Clam Shacks

Woodman's of Essex
Foodies that come to New England are in search for a few of the traditional fares that make up the “traditional culinary” delights of the region. Lobsters, Clams, Blueberries, Strawberries, Moose Meat, Woopie Pies, Baked Beans, Apples, Moxie, Haddock, Fluff, Anadama Bread, etc… to name a few of finds of the New England food scene.  Summer time is more synonymous along the New England coast with the endless number of seasonal “clam shacks” or “lobster shacks”, where patrons typically eat “in the rough”, a typical New England expression that literary means no frills dinning, come as you are to the restaurant where the days of dressing up do not matter, kids can run freely & some tend to be self service facilities where paper & plastic are the norm for your plates & utensils. How can I forget to mention the famous cardboard box to get all your pints of freshly fried seafood from the “clam shacks”? My food journey yesterday took me to the North Shore of Massachusetts in search for clams, well the famous Ipswich Clams.
I found out that the Ipswich Clams are world famous due to how the clams are harvested. Growing up in Maine clams traditionally live in a gravel bed, not a sandy one.  But for clams that come from Ipswich there is something special about them. The town of Ipswich has the Ipswich Bay where foodies will be in clam heaven because the flavors of the clams come from the cleanest sand, unpolluted water, gentle tidal flow to name a few of the natural environmental habitats that characterize the circumstances that produce what most will call the sweetest & most tender clam that they ever tasted. To harvest clams they must be raked by hand, at low tide & any clam smaller than two inches is put back.  I ended up in the neighboring town of Essex for the famous Woodman’s of Essex “A Yankee Tradition Since 1914”,Woodman's (as locals would refer to it), for clams & other seafood deities for lunch.
Ordering Counter
I found out while I was at Woodman’s that there is quite the legendary story behind this famous “clam shack”.  Back on July 3, 1916 quite the gastronomical history was born.  Lawrence Dexter “Chubby” Woodman, was preparing for the holiday weekend at his small restaurant. A local fisherman named Tarr, was visiting the stand & Chubby complained that, “business was slower than a couple of snails headed uphill.”  Tarr while snacking on some of the homemade potato chips, noticed a bucked of clams nearby, pointed to them & jokingly said, “why don’t you fry up some of your clams?  If they’re as tasty as those potato chips of yours, you’ll never have to worry about having enough customers.” Apparently the fisherman suggested to Chubby that frying clams might be a good idea & the birth of the fried clams was born.  
Today, fried clams are a summertime staple in New England of amazing versatility, a very basic food that can be very appealing when it is bought by a shack near the beach & eaten straight away from a pint of cardboard containers. They are eaten straight away like popcorn with the many condiments & not to forget to squeeze fresh lemon on them for some zest. There’s something special with the smell of the fried seafood’s that scream a delight for any true New England day at the beach. 
Fisher Burger with Onion Rings
The "Famous" Fried Clams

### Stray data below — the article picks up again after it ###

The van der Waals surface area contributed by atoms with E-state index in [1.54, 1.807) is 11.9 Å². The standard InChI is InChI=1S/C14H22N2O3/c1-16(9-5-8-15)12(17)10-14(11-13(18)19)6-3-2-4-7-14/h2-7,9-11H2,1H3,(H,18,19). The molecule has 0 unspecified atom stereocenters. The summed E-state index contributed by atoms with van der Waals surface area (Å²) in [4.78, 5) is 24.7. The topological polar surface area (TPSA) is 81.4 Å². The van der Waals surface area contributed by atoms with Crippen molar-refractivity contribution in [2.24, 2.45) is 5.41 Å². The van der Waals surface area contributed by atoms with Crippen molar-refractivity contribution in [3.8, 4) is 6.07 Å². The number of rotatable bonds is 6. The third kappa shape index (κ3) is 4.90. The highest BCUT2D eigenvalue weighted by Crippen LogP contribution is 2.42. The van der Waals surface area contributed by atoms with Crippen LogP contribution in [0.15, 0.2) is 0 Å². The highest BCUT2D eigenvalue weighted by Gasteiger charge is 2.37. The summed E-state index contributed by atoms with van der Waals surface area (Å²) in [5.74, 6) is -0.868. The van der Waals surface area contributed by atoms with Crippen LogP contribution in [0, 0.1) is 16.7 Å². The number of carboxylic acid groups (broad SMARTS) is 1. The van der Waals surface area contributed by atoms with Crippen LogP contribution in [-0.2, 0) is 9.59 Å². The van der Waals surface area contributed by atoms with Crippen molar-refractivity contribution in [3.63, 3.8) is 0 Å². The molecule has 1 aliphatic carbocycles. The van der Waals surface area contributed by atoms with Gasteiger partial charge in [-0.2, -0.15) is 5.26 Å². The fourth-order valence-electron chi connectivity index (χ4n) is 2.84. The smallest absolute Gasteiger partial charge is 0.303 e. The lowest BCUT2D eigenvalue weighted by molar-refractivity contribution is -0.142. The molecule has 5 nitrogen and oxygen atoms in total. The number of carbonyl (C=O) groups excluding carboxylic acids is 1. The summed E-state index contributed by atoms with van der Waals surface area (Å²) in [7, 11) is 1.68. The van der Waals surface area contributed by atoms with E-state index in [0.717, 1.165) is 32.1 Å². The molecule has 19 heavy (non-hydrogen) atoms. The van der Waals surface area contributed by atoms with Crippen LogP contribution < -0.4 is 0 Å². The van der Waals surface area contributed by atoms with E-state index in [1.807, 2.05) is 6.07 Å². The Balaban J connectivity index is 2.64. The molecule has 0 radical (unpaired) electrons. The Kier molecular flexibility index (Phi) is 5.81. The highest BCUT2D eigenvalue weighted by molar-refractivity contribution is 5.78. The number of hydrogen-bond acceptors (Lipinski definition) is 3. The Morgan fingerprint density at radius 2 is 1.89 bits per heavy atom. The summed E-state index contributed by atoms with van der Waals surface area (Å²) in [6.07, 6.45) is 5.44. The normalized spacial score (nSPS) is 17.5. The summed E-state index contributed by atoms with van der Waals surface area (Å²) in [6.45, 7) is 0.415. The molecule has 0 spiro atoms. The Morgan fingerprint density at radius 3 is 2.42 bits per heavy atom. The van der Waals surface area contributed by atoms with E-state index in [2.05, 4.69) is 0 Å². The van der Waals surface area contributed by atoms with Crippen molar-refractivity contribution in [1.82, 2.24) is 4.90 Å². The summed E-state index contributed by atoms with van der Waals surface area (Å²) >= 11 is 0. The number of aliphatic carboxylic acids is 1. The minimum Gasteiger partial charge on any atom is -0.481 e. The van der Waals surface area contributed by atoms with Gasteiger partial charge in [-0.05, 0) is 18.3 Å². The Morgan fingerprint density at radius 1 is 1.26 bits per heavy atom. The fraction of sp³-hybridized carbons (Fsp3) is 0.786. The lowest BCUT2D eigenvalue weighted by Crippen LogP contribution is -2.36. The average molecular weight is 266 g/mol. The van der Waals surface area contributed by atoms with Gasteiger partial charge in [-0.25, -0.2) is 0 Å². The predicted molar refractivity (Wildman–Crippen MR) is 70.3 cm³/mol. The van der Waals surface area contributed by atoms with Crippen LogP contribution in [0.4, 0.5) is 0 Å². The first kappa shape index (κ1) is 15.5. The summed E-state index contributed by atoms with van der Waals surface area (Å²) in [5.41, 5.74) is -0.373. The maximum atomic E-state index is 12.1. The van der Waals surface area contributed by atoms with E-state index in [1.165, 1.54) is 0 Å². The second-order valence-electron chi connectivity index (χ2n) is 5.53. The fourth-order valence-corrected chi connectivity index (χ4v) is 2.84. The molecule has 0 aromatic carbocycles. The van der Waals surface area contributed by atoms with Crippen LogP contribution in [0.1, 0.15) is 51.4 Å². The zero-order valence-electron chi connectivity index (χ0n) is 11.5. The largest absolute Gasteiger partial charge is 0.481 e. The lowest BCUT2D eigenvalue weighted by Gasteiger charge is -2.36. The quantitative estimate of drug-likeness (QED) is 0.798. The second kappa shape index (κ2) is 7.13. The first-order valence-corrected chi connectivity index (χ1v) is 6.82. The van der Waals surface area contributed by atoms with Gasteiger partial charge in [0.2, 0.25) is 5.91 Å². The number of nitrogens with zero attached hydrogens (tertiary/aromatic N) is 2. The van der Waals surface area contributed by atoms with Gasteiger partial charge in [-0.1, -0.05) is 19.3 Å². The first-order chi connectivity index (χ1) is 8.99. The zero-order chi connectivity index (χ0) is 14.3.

For many foodies no better place to eat fried clams & other seafood delights is Woodman’s located on the marsh off of Route 133 in the middle of the town of Essex near the local river.  Woodman’s is a self-service “clam shack” where you place your order at the front of the house.  The menu is a large board listing all the specialties from pints of fried clams to fried fish, seafood sandwiches, steamed clams, kids menu & side items. I was quite impressed on the selection of seafood, but really wasn’t in the mood to eat a lot of fried food.  You place the order & the counter assistant gives you your receipt with your number on it for you to pick up your order at the pick up counter.  Beverages must be order at the bar.  There is a wide selection of both non-alcoholic & alcoholic beverages with local beers too from Sam Adam’s, Shipyard, Ipswich & Narragansett. Water can be found in a self dispense pitcher.  Patrons can sit wherever they like on the picnic tables & booths.  Also, the fixings like ketchup & salt ‘n peppers are self-service too right next to where you get your fork & paper napkins.  I found out that you got to ask for the fresh cut lemons for your order.  Don’t forget that there is no bus person, so picking up after yourself is greatly appreciated by the staff.  Rumor has it that during a busy summer day, patrons will line out side & wait a half an hour or more to get their order in.  I had a hard time making up my mind with the menu to be honest where as my dad easily order his pint of clams. He did claim that they were the best he has ever ate too. I ended up getting the fried fish burger where the local fish was cod not haddock, but very good with a side of onion rings.  I’m a little food conscious to be honest when ordering salmon from living in Alaska because up there “friends don’t let friends eat farm raised fish”, the same can be true for New Englander.  I grew up in a family where eating Wild Caught seafood was a top a priority not only to support the local fisherman but for the quality of the food as well. There is a thing in New England & other coastal communities around the world that when you get something off the docks it’s the best tasting & freshest.  In Japan, I recall when buying seafood it was dated & timed for the consumer to know how fresh it is.  Also, I tried the famous Nana Bessie's Famous Clamcakes that were chocked full of clams. However, with all the fried food that I ate a nice local beer came in handy. The food was quite good to be honest. All of the items are gluten free except for the onion rings.  It’s nice to see that they accommodate special dietary needs today where not doing so was a thing of the past. Overall, I would say that a true die-hard seafood lover looking for a true experience of a traditional New England culinary delight would be in heaven here or a tourist looking for a that special thing to do while on holiday.  However, Woodman’s is a hidden jewel that should not be missed. They have won numerous awards from Boston Magazine’s Best of the Best award to write ups by Forbe’s Magazine to name a few of the many awards & recognitions.  There are other clam shacks around & the Boston Globe's, site's New England Clam Shack Review has put out a lovely find of what they claim to be the top rated ones in New England, but  bear in mind that each person does have their own opinion on what is the best of the best though.